43 Plays for 43 Presidents

During its two and a quarter hours, director Paul Plunkett's splendidly varied and imaginative production offers 43 two-minute plays, each about one of our fine (or, very occasionally, fiendish) presidents. As one might expect, the plays differ in style and mood — some are surreal, some biographical, some comedic — and they offer an equal variety of tones, ranging from straightforward respect to cool irony and genuine pathos.

The collection of plays (written by Andrew Bayiates, Sean Benjamin, Genevra Gallo, Chloë Johnston, and Karen Weinberg, members of Chicago's Neo-Futurists theatre collective) provides what is essentially a living advanced placement U.S. history class, albeit one that is more entertaining than what you'll find in your old high school textbook. The plays avoid cheap shots, approaching the subject matter with respect but a singular lack of reverence.

Of course, the most important prezzies are represented, including a wise, stoical George Washington (Michael Holmes), who tries to set a gracious tone for his administration but who watches with horror as his less-virtuous successors battle for ownership of his symbolic coat. There's a sad-faced and glacial Abraham Lincoln (Constance Ejuma), who turns into a monument before our eyes, while other members of the cast intone lists of the dead who perished during the Civil War.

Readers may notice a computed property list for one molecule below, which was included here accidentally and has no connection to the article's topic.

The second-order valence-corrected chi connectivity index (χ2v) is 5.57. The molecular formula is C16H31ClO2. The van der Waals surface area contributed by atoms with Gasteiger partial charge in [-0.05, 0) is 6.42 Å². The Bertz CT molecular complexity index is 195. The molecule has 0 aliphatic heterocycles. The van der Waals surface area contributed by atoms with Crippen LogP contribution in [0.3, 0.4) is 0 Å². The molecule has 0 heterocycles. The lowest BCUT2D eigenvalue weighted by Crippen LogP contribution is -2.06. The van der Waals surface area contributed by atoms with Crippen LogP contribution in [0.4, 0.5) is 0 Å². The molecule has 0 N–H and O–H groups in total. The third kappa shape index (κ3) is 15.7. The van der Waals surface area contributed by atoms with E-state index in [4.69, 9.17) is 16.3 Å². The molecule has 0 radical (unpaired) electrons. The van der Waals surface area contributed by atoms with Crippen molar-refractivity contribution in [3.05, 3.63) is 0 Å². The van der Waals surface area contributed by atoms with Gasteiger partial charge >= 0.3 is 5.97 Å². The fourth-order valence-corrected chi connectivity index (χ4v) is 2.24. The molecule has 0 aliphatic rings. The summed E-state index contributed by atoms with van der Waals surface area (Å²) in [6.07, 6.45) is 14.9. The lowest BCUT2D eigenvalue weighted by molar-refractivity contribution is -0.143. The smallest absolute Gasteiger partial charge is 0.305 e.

As far as our modern era's rogue's gallery of leaders and reprobates is concerned, Richard Nixon ("One Nixon, Underdog") is showcased by a series of actors who discuss the reasons Nixon was a good president after all — while sneaking through the audience, stealing people's wallets and handbags. George H.W. Bush (Kelley Hazen), in "Promises," is an easygoing hip-hop scoundrel, while Bill Clinton (a spot-on impersonation by Holmes) genially oversees the destruction of American liberalism.

Admittedly, a few of the short plays amount to little more than living political cartoons, but others are fully developed, suffused with drama and humor. The six-person ensemble shines throughout, assaying the beloved, as well as the "B-string," presidents (such as Scott Leggett's amusingly dim Van Buren and creepy waltzing Holmes as a bloodthirsty Polk) with skill and gusto.

Presented by and at the Sacred Fools Theater, 660 N. Heliotrope Dr., Hollywood. Fri.-Sat. 8 p.m. (Also Sun. 7 p.m. Oct. 26.) Sep. 19-Oct. 26. (310) 281-8337. www.sacredfools.org.